Using mice as a model organism for human disease has several advantages, such as size and both genetic and physiological similarity to humans. While choices of research mice were previously limited to nude mice, more immuno-deficient strains, such as the NSG™ mice from JAX, are more effective to study tumor pathogenicity and drug efficacy.
At JAX, we offer the non-obese diabetic (NOD)-scid gamma mouse (NOD.Cg-prkdcscidIl2rgtm1w1; NSG™), which as noted by Hosur and colleagues, is the most widely used immunodeficient Il2rgnull mouse model that supports the development of a human hematopoietic and immune system (Hosur et al., 2017). This type of humanized mouse model has been relied on to study tumor progression, metastasis, and other immunological functions (Wang et al., 2018). These mice are the gold standard host for engraftment of human tumors or the establishment of human immune components following hematopoietic stem cell transplantation.
The biology of cancer involves several pathways and mechanisms that help evade the hosts’ immune system and spread cancer cells to other organs or tissues. In the study by Ravi and colleagues, they engineered a therapeutic, a so-called Y-trap, that targets either CTLA4 or PD-L1 and is fused to a TGFβRII ectodomain sequence, which disrupts autocrine or paracrine TGFβ signaling within the targeted microenvironment. They used tumor-bearing, humanized NSG™ mice from JAX engrafted with either human melanoma or TNBC for their in vivo testing. They observed a reduction in tumor-infiltrating Tregs, as well as an inhibition of tumor progression. Based on their in vivo and in vitro study observations, they concluded that the engineered therapeutic was an effective strategy against cancers, and warrants further testing.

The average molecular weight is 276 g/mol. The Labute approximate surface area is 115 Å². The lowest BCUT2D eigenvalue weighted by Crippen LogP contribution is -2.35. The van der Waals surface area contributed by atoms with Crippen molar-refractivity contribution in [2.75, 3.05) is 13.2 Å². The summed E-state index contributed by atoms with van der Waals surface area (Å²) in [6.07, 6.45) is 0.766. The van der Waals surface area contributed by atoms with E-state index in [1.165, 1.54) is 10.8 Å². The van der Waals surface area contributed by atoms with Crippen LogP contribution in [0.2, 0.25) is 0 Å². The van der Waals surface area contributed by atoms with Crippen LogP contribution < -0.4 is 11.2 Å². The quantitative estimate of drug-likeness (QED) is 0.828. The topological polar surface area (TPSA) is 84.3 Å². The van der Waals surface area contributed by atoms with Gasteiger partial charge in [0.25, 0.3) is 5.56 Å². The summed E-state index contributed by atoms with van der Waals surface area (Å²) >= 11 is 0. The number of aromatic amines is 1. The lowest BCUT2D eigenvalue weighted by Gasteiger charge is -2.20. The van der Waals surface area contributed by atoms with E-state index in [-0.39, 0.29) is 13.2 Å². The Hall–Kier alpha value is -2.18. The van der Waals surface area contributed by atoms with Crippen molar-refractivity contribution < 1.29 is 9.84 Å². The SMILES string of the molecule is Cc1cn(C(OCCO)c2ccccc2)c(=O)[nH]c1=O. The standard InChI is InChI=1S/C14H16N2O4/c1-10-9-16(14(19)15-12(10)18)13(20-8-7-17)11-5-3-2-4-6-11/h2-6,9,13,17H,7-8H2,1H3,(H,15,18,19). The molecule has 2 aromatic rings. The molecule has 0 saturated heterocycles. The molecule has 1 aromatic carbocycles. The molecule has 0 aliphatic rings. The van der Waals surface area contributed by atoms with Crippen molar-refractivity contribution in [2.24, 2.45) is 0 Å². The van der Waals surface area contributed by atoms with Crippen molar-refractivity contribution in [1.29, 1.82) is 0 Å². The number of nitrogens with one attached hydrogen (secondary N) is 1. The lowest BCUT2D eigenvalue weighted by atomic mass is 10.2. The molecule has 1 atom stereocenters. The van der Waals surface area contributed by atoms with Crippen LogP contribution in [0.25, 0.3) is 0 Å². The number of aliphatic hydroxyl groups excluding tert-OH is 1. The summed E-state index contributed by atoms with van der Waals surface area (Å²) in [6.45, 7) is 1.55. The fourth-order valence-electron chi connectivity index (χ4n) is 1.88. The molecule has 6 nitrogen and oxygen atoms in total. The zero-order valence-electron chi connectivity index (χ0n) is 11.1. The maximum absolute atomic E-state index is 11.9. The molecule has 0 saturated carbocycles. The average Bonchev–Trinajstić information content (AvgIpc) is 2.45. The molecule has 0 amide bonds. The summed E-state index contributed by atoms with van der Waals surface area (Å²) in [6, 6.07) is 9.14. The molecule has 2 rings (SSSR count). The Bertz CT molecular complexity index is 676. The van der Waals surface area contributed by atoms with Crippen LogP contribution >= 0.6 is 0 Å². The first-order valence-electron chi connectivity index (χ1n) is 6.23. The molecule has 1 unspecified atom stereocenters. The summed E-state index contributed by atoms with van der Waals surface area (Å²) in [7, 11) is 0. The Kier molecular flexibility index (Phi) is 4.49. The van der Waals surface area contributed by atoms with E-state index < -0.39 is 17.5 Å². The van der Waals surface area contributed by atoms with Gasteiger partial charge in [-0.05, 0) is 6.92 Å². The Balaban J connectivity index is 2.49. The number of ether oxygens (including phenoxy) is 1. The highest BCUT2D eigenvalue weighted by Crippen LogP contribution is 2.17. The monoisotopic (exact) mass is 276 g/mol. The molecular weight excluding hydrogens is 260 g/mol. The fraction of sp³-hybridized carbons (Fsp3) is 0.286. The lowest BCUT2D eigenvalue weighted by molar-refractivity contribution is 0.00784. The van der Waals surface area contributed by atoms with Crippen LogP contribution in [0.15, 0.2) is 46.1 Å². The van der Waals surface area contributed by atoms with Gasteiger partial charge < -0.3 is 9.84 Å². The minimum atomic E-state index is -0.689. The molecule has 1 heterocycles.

JAX offers a wide range of mouse models, including highly advanced, genetically modified strains of mice that are capable of engrafting both human immune system cells and human tumors, as well as strains lacking specific immune cell types. These model systems are vital in analyzing therapeutic mechanism of action that promotes immune mediated attack on cancer cells.
Researchers can also freely access the Mouse Tumor Biology (MTB) database, which catalogs multiple spontaneous and genetically engineered mouse models of human cancer. The database provides a wealth of information, including tumor frequency and latency data, genomic data, pathology reports and images, associations between models and scientific literature, and links to additional online cancer resources. The MTB database also includes a section on PDX tumors available from JAX and data that includes mutational patterns in specific cancers and genes that are commonly mutated across a spectrum of cancer types.
The extensive mouse model portfolio from JAX for in vivo testing includes humanized NSG™ and NSG™-SGM3, as well as tumor-bearing Onco-Hu® mice, which are powerful preclinical models for studying immuno-modulators, either alone or in combination with other treatments. Additionally, JAX recognizes that some applications may require generating specific models on the most appropriate background strain. The JAX model generation service makes use of techniques such as CRISPR/Cas9 to develop the most translationally-relevant mouse models, including custom genetically humanized models that express a specific human immune target of interest.
Visit the JAX immunology page to learn more about how JAX products and services empower your immunology research.
Hosur V, Low BE, Avery C, et al.,2017. Development of Humanized Mice in the Age of Genome Editing. J Cell Biochem. 118(10):3043-3048. doi: 10.1002/jcb.26002 [PMID: 28332231]
Ravi R, Noonan KA, Pham V., et al., 2018. Bifunctional immune checkpoint-targeted antibody-ligand traps that simultaneously disable TGFβ enhance the efficacy of cancer immunotherapy. Nat Commun. 9(1):741. DOI: 10.1038/s41467-017-02696-6
Shultz LD, Goodwin N, Ishikawa F, et al., 2014. Human cancer growth and therapy in immunodeficient mouse models. Cold Spring Harb Protoc. 1(7):694-708. doi: 10.1101/pdb.top073585 [PMID: 24987146]
Wang M, Yao LC, Cheng M, et al., 2018. Humanized mice in studying efficacy and mechanisms of PD-1-targeted cancer immunotherapy. FASEB J. 32(3):1537-1549. DOI: 10.1096/fj.201700740R